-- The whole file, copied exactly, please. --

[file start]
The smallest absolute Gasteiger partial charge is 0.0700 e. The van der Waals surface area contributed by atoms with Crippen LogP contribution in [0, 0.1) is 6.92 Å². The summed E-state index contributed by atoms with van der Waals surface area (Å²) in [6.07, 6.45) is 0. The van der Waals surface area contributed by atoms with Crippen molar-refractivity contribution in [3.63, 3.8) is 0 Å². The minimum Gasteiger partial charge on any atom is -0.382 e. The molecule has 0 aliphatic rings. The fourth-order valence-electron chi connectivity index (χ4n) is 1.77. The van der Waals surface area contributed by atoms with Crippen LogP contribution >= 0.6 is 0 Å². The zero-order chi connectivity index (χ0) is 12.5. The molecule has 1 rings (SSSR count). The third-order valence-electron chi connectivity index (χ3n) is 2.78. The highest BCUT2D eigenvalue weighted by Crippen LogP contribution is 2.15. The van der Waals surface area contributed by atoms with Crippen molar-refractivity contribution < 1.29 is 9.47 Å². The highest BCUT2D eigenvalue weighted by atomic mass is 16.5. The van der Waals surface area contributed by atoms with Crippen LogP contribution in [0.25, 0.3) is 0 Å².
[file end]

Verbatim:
The smallest absolute Gasteiger partial charge is 0.0700 e. The van der Waals surface area contributed by atoms with Crippen LogP contribution in [0, 0.1) is 6.92 Å². The summed E-state index contributed by atoms with van der Waals surface area (Å²) in [6.07, 6.45) is 0. The van der Waals surface area contributed by atoms with Crippen molar-refractivity contribution in [3.63, 3.8) is 0 Å². The minimum Gasteiger partial charge on any atom is -0.382 e. The molecule has 0 aliphatic rings. The fourth-order valence-electron chi connectivity index (χ4n) is 1.77. The van der Waals surface area contributed by atoms with Crippen LogP contribution >= 0.6 is 0 Å². The zero-order chi connectivity index (χ0) is 12.5. The molecule has 1 rings (SSSR count). The third-order valence-electron chi connectivity index (χ3n) is 2.78. The highest BCUT2D eigenvalue weighted by Crippen LogP contribution is 2.15. The van der Waals surface area contributed by atoms with Crippen molar-refractivity contribution < 1.29 is 9.47 Å². The highest BCUT2D eigenvalue weighted by atomic mass is 16.5. The van der Waals surface area contributed by atoms with Crippen LogP contribution in [0.25, 0.3) is 0 Å².